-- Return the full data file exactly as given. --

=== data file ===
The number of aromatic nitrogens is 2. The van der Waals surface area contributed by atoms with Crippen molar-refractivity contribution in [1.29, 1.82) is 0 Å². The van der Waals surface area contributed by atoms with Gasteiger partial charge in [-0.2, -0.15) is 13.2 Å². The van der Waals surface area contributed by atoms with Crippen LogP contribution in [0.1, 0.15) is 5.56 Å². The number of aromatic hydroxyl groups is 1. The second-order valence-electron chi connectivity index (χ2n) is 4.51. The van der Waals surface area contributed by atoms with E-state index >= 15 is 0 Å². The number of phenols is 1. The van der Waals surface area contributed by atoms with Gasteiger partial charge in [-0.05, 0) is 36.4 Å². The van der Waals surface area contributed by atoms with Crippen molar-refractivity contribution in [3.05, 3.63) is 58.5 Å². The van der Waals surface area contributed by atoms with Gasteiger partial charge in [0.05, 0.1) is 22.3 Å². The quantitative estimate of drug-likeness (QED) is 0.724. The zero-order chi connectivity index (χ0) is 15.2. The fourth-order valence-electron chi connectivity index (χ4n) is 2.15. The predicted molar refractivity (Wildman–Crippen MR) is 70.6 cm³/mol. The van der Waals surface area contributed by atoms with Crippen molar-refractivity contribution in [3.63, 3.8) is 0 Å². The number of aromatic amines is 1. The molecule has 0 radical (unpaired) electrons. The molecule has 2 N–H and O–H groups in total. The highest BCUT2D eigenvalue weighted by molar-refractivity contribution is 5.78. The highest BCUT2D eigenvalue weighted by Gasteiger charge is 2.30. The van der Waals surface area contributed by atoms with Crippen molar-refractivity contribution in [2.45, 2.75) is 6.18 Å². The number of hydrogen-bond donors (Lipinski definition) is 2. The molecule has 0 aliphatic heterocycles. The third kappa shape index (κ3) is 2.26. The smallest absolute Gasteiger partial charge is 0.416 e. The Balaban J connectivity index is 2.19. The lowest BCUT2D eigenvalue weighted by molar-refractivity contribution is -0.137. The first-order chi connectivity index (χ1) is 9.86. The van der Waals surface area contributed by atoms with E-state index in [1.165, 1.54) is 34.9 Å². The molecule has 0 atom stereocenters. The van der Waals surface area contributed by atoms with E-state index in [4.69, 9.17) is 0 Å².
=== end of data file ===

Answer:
The number of aromatic nitrogens is 2. The van der Waals surface area contributed by atoms with Crippen molar-refractivity contribution in [1.29, 1.82) is 0 Å². The van der Waals surface area contributed by atoms with Gasteiger partial charge in [-0.2, -0.15) is 13.2 Å². The van der Waals surface area contributed by atoms with Crippen LogP contribution in [0.1, 0.15) is 5.56 Å². The number of aromatic hydroxyl groups is 1. The second-order valence-electron chi connectivity index (χ2n) is 4.51. The van der Waals surface area contributed by atoms with E-state index >= 15 is 0 Å². The number of phenols is 1. The van der Waals surface area contributed by atoms with Gasteiger partial charge in [-0.05, 0) is 36.4 Å². The van der Waals surface area contributed by atoms with Crippen molar-refractivity contribution in [3.05, 3.63) is 58.5 Å². The van der Waals surface area contributed by atoms with Gasteiger partial charge in [0.05, 0.1) is 22.3 Å². The quantitative estimate of drug-likeness (QED) is 0.724. The zero-order chi connectivity index (χ0) is 15.2. The fourth-order valence-electron chi connectivity index (χ4n) is 2.15. The predicted molar refractivity (Wildman–Crippen MR) is 70.6 cm³/mol. The van der Waals surface area contributed by atoms with Crippen molar-refractivity contribution in [3.63, 3.8) is 0 Å². The number of aromatic amines is 1. The molecule has 0 radical (unpaired) electrons. The molecule has 2 N–H and O–H groups in total. The highest BCUT2D eigenvalue weighted by molar-refractivity contribution is 5.78. The highest BCUT2D eigenvalue weighted by Gasteiger charge is 2.30. The van der Waals surface area contributed by atoms with Crippen molar-refractivity contribution in [2.45, 2.75) is 6.18 Å². The number of hydrogen-bond donors (Lipinski definition) is 2. The molecule has 0 aliphatic heterocycles. The third kappa shape index (κ3) is 2.26. The smallest absolute Gasteiger partial charge is 0.416 e. The Balaban J connectivity index is 2.19. The lowest BCUT2D eigenvalue weighted by molar-refractivity contribution is -0.137. The first-order chi connectivity index (χ1) is 9.86. The van der Waals surface area contributed by atoms with E-state index in [1.165, 1.54) is 34.9 Å². The molecule has 0 atom stereocenters. The van der Waals surface area contributed by atoms with E-state index in [4.69, 9.17) is 0 Å².